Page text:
National Nurses Day is celebrated every year on May 6 and marks the beginning of National Nurses Week, which ends on May 12. The goal? To raise awareness of this invaluable vocation. Voted the most trusted profession for 16 years running, nurses act as patient advocates, caregivers, educators, and even friends. Without nurses, hospitals and medical centers would not be able to provide the care that they do – they are truly the heart and soul of healthcare.
This year’s National Nurses Week theme is “Nurses: Inspire, Innovate, Influence.” During this time, while we recognize the efforts of nurses across the country, it’s important to truly understand what it takes to be a lifelong caregiver. While nursing is a fulfilling career, it also requires a good bit of personal sacrifice. This is what you should know about being a nurse:
RNs make up most of the nursing profession, and to become one is no small feat. There are several paths that a potential RN may follow, but they all require, at minimum, three years of fulltime schooling. It is common to commit four years to obtain a bachelor’s degree, and many nurses choose to further their education by gaining a certification in a specialized field, such as pediatrics or oncology. In addition, all nurses must pass a national licensing exam and are required to take yearly continuing education courses (the total number of hours vary, depending on the nurse’s particular employment details).
Most nurses who work full time can expect to receive benefits, including health insurance, dental insurance and prescription drug coverage. Some employers will even provide a retirement plan, such as a 401(k), cover the cost of continuing education, and provide paid vacation. Of course, like any other profession, the quality of benefits varies greatly from place-to-place. A job in a large hospital will likely provide better benefits than one in a small-town doctor’s office, and some employers may not provide benefits at all.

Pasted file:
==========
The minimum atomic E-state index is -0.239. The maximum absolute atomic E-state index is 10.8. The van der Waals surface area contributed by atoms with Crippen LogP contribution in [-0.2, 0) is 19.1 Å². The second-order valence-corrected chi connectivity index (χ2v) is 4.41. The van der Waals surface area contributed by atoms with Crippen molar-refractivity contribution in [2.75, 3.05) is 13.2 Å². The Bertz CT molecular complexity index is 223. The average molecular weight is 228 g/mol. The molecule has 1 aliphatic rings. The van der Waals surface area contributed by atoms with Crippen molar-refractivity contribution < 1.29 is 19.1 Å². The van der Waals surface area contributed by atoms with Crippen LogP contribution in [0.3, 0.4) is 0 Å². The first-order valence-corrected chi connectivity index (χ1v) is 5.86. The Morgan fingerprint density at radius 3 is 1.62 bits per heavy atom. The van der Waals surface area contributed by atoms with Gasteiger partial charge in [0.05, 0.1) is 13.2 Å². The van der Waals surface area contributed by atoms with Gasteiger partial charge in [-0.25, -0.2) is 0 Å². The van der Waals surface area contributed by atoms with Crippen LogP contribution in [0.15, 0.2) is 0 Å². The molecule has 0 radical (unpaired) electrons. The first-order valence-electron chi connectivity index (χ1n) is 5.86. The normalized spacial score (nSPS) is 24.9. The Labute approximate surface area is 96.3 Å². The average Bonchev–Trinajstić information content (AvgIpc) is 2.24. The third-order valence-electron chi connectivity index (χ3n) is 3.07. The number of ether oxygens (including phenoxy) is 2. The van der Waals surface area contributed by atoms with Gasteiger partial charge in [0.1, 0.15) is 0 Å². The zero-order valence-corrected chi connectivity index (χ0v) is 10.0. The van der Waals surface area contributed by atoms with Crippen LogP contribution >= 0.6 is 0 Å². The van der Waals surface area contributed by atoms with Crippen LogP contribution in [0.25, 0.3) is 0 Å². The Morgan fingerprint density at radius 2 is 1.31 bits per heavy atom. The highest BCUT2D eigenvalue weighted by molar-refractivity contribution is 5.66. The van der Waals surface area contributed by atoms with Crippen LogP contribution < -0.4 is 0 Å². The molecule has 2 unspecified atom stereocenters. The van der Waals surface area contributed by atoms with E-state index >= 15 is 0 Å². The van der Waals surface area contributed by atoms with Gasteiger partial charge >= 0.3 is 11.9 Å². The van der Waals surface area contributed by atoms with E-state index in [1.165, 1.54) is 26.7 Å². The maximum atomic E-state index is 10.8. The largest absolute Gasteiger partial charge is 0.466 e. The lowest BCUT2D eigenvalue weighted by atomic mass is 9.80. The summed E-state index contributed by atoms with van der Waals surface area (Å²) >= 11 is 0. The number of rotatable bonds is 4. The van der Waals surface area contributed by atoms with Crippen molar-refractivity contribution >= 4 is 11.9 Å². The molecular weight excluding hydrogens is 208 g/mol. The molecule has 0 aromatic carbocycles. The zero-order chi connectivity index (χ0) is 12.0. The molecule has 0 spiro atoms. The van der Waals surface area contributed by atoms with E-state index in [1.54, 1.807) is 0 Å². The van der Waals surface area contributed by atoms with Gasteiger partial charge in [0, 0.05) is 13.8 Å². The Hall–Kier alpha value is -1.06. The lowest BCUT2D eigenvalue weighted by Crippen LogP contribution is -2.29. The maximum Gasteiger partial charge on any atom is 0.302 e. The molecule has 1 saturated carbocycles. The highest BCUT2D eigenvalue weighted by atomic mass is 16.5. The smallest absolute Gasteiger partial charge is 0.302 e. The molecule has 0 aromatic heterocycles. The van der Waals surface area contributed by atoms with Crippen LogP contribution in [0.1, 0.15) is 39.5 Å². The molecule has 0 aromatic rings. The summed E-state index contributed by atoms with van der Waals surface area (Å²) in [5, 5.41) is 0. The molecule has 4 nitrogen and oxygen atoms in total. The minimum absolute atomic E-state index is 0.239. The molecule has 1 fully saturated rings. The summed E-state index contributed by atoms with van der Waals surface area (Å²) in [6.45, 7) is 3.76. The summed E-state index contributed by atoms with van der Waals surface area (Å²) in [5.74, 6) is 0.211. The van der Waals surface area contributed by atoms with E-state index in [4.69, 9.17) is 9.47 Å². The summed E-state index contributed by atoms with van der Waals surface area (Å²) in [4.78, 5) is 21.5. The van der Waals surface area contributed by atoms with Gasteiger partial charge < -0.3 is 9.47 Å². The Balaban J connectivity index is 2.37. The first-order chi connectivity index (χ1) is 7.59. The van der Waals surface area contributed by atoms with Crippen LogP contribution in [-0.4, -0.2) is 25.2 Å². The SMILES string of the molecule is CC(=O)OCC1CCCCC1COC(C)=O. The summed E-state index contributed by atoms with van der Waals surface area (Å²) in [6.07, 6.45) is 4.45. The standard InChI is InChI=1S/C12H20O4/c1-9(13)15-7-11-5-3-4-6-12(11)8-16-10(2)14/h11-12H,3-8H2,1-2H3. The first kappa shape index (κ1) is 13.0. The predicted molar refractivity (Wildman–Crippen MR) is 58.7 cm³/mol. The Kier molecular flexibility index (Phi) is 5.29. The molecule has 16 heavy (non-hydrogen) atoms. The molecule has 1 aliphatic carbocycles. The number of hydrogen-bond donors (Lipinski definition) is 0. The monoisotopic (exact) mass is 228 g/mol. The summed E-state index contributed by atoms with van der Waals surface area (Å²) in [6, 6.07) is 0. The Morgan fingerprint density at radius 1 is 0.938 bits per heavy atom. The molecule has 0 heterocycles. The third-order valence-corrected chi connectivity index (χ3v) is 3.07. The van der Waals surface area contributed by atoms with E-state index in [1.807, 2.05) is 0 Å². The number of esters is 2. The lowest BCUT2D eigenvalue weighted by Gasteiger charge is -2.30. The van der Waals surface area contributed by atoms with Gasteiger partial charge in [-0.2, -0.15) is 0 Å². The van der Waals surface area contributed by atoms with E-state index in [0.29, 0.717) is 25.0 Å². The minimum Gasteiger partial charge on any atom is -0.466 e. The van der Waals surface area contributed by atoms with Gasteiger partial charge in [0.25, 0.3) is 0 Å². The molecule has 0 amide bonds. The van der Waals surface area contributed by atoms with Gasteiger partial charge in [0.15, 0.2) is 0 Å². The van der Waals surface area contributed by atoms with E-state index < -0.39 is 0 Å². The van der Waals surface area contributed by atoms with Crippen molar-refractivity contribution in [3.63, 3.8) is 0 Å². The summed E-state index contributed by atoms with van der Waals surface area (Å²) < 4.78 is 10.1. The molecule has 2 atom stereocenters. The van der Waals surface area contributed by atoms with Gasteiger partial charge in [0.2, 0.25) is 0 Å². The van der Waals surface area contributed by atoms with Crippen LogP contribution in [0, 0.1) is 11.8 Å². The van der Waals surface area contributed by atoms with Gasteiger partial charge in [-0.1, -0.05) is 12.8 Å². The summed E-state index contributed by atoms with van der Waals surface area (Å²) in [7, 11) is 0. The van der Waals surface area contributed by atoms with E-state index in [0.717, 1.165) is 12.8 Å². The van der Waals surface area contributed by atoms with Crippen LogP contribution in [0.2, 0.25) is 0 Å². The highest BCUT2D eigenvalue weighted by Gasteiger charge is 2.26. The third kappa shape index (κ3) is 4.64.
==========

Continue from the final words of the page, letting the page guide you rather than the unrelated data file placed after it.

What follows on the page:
According to the Bureau of Labor Statistics the median yearly pay for registered nurses nationwide in 2017 was $70,000. This means that half of all nurses made more than that, and half made less. The highest reported average hourly wage ($43.51) was in pharmaceutical manufacturing, and the lowest ($31.59) was at nursing care facilities. Nurses in California got paid the most ($49.37/hour) and those in South Dakota received the least pay ($27.41/hour).
Due to a long-running nursing shortage in the U.S., RNs continue to be in high demand. According to InnovatorsGuide.org employment of registered nurses is expected to grow 19% from 2012 – 2022 – much faster than the average for all other occupations. This means that employers are in desperate need of qualified workers, leaving many interesting and diverse opportunities open for those interested.
One of the best things about being a nurse is the job’s flexibility. Not only is work available in virtually any city you may want to visit, but also in a variety of facilities. For example, whether you want to work in a hospital or a doctor’s office, a school or a nursing care center, opportunities abound. With flexible hours and variable workdays, nursing allows you to find the time to pursue other activities, like time away or continued schooling, if you feel like it. Working with a company like SOS Healthcare Staffing can be advantageous if you want to try difference regions and types of practices. We have clients in all areas needing particularly skilled nurses.
To explore deeper issues in the nursing field, consider registering today for the National Nurses Week Webinar. Topics covered will include identifying technological trends in healthcare, understanding the impact of technology on your nursing practice, and recognizing what you need to do to adapt.
Happy Nurses Week! We celebrate the Inspiration, Innovation and Influence Nurses have in the world!